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1 Household Studies Paul Lambert Stirling University Prepared for “Longitudinal Data Analysis for Social Science Researchers: Introductory Seminar”, Royal.

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Presentation on theme: "1 Household Studies Paul Lambert Stirling University Prepared for “Longitudinal Data Analysis for Social Science Researchers: Introductory Seminar”, Royal."— Presentation transcript:

1 1 Household Studies Paul Lambert Stirling University Prepared for “Longitudinal Data Analysis for Social Science Researchers: Introductory Seminar”, Royal Statistical Society, 28 th April 2006

2 April 2006: LDA2 Quantitative Longitudinal Household Studies 1)Repeated cross-sectional household surveys 2)Longitudinal surveys with household information 3)Household panel surveys  The BHPS in international context  The BHPS in the UK

3 April 2006: LDA3 Longitudinal Households?.. device to talk about the BHPS Improving data quality Reliability: Household sharers’ records Context: Household sharers’ data Longitudinal questions Household life-courses Household transitions Intra-relations: similarity and dependence

4 April 2006: LDA4 1) Repeated cross-sectional household surveys for example.. UK Census Labour Force Survey General Household Survey Family Resources Survey  ??Annual population survey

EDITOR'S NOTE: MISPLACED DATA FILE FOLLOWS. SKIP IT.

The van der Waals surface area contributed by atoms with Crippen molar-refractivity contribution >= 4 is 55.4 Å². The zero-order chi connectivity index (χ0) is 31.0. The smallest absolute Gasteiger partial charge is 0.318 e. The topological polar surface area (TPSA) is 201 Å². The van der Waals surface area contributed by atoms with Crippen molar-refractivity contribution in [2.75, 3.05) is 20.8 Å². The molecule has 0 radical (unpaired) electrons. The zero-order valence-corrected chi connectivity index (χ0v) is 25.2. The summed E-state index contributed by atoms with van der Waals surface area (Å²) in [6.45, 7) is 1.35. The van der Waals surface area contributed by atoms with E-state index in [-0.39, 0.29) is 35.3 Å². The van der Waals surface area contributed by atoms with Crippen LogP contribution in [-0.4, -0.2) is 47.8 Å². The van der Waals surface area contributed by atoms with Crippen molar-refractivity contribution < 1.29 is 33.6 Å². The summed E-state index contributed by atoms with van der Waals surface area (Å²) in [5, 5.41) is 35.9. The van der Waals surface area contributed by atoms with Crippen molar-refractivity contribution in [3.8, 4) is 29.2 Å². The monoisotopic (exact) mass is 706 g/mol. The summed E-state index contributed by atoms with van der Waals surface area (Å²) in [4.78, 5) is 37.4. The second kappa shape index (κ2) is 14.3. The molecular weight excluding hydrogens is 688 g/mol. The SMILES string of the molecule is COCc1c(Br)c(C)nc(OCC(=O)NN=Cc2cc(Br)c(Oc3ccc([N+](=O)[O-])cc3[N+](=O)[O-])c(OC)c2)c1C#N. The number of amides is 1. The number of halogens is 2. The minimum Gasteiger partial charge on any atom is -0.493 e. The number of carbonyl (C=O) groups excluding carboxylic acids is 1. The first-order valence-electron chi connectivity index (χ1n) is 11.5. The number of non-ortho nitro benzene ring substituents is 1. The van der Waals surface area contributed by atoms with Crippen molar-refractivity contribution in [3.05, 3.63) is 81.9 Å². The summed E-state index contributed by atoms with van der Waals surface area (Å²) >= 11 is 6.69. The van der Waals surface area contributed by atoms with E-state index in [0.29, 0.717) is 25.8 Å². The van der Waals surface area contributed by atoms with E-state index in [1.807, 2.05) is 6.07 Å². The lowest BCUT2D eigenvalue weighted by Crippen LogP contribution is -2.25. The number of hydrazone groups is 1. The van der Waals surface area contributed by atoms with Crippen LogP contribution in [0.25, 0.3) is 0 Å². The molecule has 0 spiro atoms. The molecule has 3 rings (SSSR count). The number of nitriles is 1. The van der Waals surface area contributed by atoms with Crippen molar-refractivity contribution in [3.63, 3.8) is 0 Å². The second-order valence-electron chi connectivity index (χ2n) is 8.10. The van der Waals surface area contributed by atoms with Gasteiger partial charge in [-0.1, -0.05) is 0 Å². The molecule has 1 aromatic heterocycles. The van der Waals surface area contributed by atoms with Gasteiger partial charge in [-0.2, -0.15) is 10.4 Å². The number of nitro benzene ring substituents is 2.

5 April 2006: LDA5 2) Longitudinal Surveys with Household Information Cohort studies (see later) –Birth Cohort Studies –Youth Cohort Study Census Longitudinal Studies (see later) Individual panel studies ELSA Re-contact studies Individual level repeated cross-sections Social attitudes surveys ISSP / WVS / ESS British Election Studies

6 April 2006: LDA6 3) Household Panel Surveys The BHPS The BHPS in international context The BHPS in the UK

7 April 2006: LDA7 The British Household Panel Survey  Panel study of 5k households re-contacted annually since 1991  Major UK research investment For lots more introductions, see:

8 April 2006: LDA8 The ‘Essex’ BHPS  ISER - Institute for Social and Economic Research  ULSC - UK Longitudinal Studies Centre Design, coordinate, release, analyse and promote the BHPS  Data supplied by UK Data Archive at University of Essex  Online documentation and support:

9 April 2006: LDA9 Annual survey since 1991 Sample re-interviewed once a year Each new panel is a ‘wave’ Interviews start each September Datasets updated and re-released annually Government funding to at least 2009

10 April 2006: LDA10 BHPS data file structures

11 April 2006: LDA11 You’ll most likely use.. Adult individual interviews All adults within household contribute and individual record Youth records All 11-14’s within houshold Combined life-history files Oriented around event history analyses (durations)

12 April 2006: LDA12 Sampling design W1 (1991): Stratified random sample of 5,500 households  14,000 ‘OSM’ household members  Later waves: trace all OSM’s; their descendants; and their household sharers (TSM’s) NB: longitudinal trace of individuals and their surrounding household, but not of ‘longitudinal households’

13 April 2006: LDA13 W7-11 -> ECHP supplement (low incomes) W9- -> Scottish and Welsh boosts W11- -> Northern Irish boosts Future: possible minority group boosts? These are important!! –affect representativeness –use of weights is complicated –catches every user out at least once… Extension samples